One of my best adventures in book promotion has been getting to know local booksellers. Now, Portland authors are lucky. Most places I’ve lived, there’s one national chain bookstore and (maybe) one used bookstore. Here, in addition to the usual suspects (Barnes & Noble, Borders), there are at least a dozen indies: St. Johns Booksellers, Broadway Books, Annie Bloom’s Books, Looking Glass Bookstore, In Other Words, and A Children's Place, Portland's indie bookstore just for kids. Not to mention we've got bragging rights to the biggest, baddest indie in the whole world—Powell’s Bookstore, which takes up an entire downtown city block in four-story, rambling, book-lovin' grandeur.
Everyone advises new authors to go out and build relationships with booksellers. When Tallulah Falls pubbed, I had no idea how to do this. My idea of shopping for anything--books, clothes, dog food--involves the least amount of interaction with actual people. I’m introverted, shy, and convinced that merely asking the location of something is inexcusably bothersome. In other words, I have a classic author’s temperament. Introduce myself? Couldn’t I just jump off a bridge and save everyone the trouble?
But to my relief—and delight—the booksellers I’ve met have been nothing but kind, encouraging, and supportive. At A Children's Place, Kira loads me up with recommended titles to expand my YA reading education. Roberta at Broadway Books hosted a Tallulah Falls reading for dogs and their owners which was a woofin’ good time. The good folks at Powell’s made both Tallulah Falls and Ten Cents a Dance recommended staff picks. And wonderful Nena and Liz at St. Johns Booksellers not only threw the launch party of my dreams for Ten Cents a Dance, but have continued to handsell the book to success; it’s now the #2 bestselling hardcover in the history of the store, second only to one of the Harry Potters. (Confound you, J.K. Rowling!)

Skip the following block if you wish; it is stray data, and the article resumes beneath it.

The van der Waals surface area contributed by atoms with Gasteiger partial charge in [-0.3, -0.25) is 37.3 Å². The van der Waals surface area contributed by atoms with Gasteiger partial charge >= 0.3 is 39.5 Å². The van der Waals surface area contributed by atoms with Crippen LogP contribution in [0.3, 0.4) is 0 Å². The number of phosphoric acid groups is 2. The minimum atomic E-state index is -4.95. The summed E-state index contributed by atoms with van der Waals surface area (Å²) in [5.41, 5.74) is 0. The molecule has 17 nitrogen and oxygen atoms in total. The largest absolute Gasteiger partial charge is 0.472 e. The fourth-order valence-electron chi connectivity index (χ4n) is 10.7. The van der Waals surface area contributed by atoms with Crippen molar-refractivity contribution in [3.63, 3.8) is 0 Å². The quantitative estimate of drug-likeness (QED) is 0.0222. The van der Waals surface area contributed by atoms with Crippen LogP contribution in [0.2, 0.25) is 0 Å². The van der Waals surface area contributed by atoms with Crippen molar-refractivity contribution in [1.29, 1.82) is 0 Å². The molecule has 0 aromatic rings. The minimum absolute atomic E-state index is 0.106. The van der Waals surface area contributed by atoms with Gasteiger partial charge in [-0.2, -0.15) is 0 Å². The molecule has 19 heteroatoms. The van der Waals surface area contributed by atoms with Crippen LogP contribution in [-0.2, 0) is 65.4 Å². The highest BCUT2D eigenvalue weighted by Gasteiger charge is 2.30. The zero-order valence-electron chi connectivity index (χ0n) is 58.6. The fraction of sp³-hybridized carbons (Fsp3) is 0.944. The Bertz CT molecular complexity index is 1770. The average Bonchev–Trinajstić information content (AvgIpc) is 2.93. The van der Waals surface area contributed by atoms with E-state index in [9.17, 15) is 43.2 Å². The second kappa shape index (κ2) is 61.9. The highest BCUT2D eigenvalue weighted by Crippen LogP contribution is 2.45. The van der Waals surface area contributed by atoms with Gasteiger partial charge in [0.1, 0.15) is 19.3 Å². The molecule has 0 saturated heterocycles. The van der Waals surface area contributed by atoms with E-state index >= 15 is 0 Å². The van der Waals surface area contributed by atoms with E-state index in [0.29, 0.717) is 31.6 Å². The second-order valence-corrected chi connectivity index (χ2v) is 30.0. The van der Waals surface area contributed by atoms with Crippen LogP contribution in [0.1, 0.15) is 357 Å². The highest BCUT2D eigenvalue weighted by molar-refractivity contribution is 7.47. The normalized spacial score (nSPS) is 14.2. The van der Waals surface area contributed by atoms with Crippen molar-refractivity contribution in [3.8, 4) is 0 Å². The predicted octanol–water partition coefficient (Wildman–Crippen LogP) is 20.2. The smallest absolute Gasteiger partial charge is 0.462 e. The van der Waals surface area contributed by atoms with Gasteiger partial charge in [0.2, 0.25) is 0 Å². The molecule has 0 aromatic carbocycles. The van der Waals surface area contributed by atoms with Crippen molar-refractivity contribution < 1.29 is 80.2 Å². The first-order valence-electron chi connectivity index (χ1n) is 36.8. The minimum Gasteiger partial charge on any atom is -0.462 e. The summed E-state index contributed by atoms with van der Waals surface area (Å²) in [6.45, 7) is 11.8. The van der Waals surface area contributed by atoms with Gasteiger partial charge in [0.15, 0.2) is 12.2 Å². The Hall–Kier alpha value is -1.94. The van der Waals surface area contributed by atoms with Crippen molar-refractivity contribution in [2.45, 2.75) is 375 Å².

The thing is, very few authors break out on the national scene. Most of us have to work just to become known locally; with luck, more books, and a lot more work, we hope to gain wider recognition and a wider audience. Good relationships with booksellers help. But that relationship is a two-way street, something we authors sometimes forget. Bookstores don’t exist to support our egos. They exist to sell books, bless ‘em, an increasingly difficult endeavor in the age of Amazon.com and videogames. I subscribe to 2 daily newsletters, one on the publishing industry and one on the bookselling business, and almost every week yet another independent bookstore gives notice that it’s closing its doors.
What's the best thing an author can do? Support his local brick-and-mortar store. Buy books there. Attend author events besides her own. Get to know the booksellers. Not just as a means to promote one’s own titles, but because booksellers are some of the coolest, sharpest, most knowledgeable folks you’ll ever meet. And they love books.
Authors and booksellers...we go together like rama lama lama ke ding a de dinga a dong, We're for each other like A wop ba-ba lu-mop and wop bam boom!